The extent to which overexpression of PMR4 could be applied in crops to induce callose-mediated pathogen resistance is currently under investigation. First results from increased penetration resistance to the virulent powdery mildew B. graminis in barley leaves after transient PMR4 overexpression (Blümke et al., 2013) prompted us to generate stable PMR4 expression lines in barley, wheat (Triticum aestivum), and the model grass Brachypodium distachyon. To test whether induced penetration resistance would be dependent on overexpression of the callose synthase gene PMR4 from Arabidopsis, callose synthase genes from the respective plant of interest could be used for overexpression. In this regard, new breeding strategies, like non-GMO-considered TAL effector nuclease mutagenesis (Wendt et al., 2013) would open new possibilities in applying this type of induced resistance in crops, e.g., by site-directed editing of the promoter region for constitutive expression of the gene of interest.

Regulation of Transport Processes at the Forming Papillae

The spatial confinement of papillae to the paramural space between the cell wall and the plasma membrane at sites of attempted pathogen penetration suggests a site-directed transport of papilla components and cell wall-synthesizing enzymes, which would imply an induction and regulation of cell polarization processes (Schmelzer, 2002; Koh et al., 2005). The rearrangement of the cytoskeleton is an important factor in these processes. Actin filaments might be especially involved in the delivery of vesicles and transportation of organelles, like the Golgi and the nucleus, to the infection site and the forming papilla. This was supported in experiments where actin formation and rearrangements were inhibited, which resulted in increased fungal penetration (Kobayashi et al., 1997; Yun et al., 2003). Also mlo-mediated penetration resistance to powdery mildew was shown to be dependent on active actin reorganization (Opalski et al., 2005; Miklis et al., 2007). However, the MLO protein itself accumulated at the forming papillae at penetration sites in absence of an intact actin cytoskeleton (Bhat et al., 2005). This suggests that also actin-independent mechanisms for protein recruitment to infection sites may exist. MLO was also shown to negatively regulate penetration resistance to powdery mildew because in different plant species, like barley, tomato (Solanum lycopersicum), and Arabidopsis, mutation or disruption of the MLO locus conferred increased resistance (Jørgensen, 1992; Piffanelli et al., 2004; Consonni et al., 2006; Bai et al., 2008; Consonni et al., 2010). A putative interaction of MLO and ROR2 (REQUIRED FOR mlo RESISTANCE 2) in barley and PEN1 (PENETRATION 1) in Arabidopsis (Schulze-Lefert, 2004; Bhat et al., 2005; Panstruga, 2005) could link MLO function with the regulation of transport processes to papillae. However, genetic data suggest that MLO and ROR2/PEN1 function independently. Therefore, observed effects are likely additive and would not support a direct functional link on a molecular level.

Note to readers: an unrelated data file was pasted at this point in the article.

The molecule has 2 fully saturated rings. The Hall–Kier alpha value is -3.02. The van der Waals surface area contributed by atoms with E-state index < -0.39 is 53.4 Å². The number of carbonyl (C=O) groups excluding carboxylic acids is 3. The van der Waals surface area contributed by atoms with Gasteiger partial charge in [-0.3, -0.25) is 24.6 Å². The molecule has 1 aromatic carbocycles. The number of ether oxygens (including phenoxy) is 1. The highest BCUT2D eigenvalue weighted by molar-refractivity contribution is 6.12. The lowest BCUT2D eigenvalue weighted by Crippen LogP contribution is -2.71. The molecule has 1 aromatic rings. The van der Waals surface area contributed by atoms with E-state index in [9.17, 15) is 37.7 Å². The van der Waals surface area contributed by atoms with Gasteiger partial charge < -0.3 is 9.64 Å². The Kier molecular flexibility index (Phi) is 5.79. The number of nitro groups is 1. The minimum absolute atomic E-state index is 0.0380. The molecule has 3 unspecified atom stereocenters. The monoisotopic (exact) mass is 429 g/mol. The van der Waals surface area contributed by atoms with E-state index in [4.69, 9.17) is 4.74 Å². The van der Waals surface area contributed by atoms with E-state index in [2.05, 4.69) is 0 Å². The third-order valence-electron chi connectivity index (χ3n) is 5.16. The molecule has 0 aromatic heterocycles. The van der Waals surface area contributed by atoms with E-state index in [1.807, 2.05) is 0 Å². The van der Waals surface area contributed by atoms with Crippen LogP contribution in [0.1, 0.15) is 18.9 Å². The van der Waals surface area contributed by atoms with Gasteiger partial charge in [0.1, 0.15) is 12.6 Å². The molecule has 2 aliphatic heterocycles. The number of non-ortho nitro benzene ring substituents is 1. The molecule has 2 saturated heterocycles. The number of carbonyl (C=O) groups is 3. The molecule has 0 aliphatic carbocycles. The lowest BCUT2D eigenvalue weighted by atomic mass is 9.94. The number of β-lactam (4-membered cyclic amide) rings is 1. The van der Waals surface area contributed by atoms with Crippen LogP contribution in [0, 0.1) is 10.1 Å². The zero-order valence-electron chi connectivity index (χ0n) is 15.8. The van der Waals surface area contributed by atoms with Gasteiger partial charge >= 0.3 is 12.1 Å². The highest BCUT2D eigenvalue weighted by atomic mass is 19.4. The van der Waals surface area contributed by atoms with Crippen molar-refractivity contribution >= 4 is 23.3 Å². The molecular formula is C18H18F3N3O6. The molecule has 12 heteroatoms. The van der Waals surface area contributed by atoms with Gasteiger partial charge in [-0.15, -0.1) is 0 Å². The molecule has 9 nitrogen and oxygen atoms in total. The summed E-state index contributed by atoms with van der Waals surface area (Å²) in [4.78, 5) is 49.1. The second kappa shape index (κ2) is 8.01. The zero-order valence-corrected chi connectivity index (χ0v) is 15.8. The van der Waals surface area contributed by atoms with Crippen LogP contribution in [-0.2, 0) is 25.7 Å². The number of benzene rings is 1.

PEN1 and ROR2 are functionally homologous members of the syntaxin family (Collins et al., 2003). Similar to target SNAP (SOLUBLE NSF ATTACHEMENT PROTEIN) receptors (tSNARE), syntaxins form ternary SNARE complexes with corresponding VAMPs (VESICLE ASSOCIATED MEMBRANE PROTEIN), which reflects their direct involvement in vesicle fusion processes. PEN1 and ROR2 accumulation at the plasma membrane at sites of attempted fungal penetration allowed a further specification of their function in targeting vesicle trafficking to the forming papilla (Assaad et al., 2004; Bhat et al., 2005; Underwood and Somerville, 2008). This possible function of PEN1 was supported by findings in Arabidopsis pen1 disruption mutants where papillae formation was reduced at early time-points of powdery mildew infection due to a delay in papilla deposition (Assaad et al., 2004). However, pen1 disruption did not change the general morphology of papillae, which might indicate an involvement of one or more additional syntaxins that could substitute PEN1 during papilla formation. In contrast to PEN1, PEN2 was found to localize to peroxisomes. These organelles accumulate at sites of attempted fungal penetration where they are thought to deliver compounds with a potential antifungal activity to papillae. Because PEN2 encodes a glycosyl hydrolase, it might directly participate in compound formation (Lipka et al., 2005; Bednarek et al., 2009). Similar to PEN1, the ATP-binding cassette (ABC) transporter PEN3 localized to the plasma membrane in unchallenged Arabidopsis leaves and was transported to the site of papilla formation after pathogen attack where it strongly accumulated (Stein et al., 2006; Underwood and Somerville, 2008). Interestingly, pen3 disruption mutants revealed a higher resistance to biotrophic and hemibiotrophic pathogens, which was associated with an upregulation of SA biosynthesis or signaling and induced HR-like cell death (Kobae et al., 2006; Stein et al., 2006). Based on the transporter function and the observed phenotypes of PEN3 mutants, it has been proposed that PEN3 might participate in the export of anti-microbial compounds, which could derive from PEN2-dependent processing in peroxisomes. For its recruitment and focal accumulation at sites of attempted penetration, PEN3 required functional actin filaments but not microtubules, secretory trafficking or protein biosynthesis. Hence, an unknown trafficking pathway might be involved in translocation of existing PEN3 (Underwood and Somerville, 2013).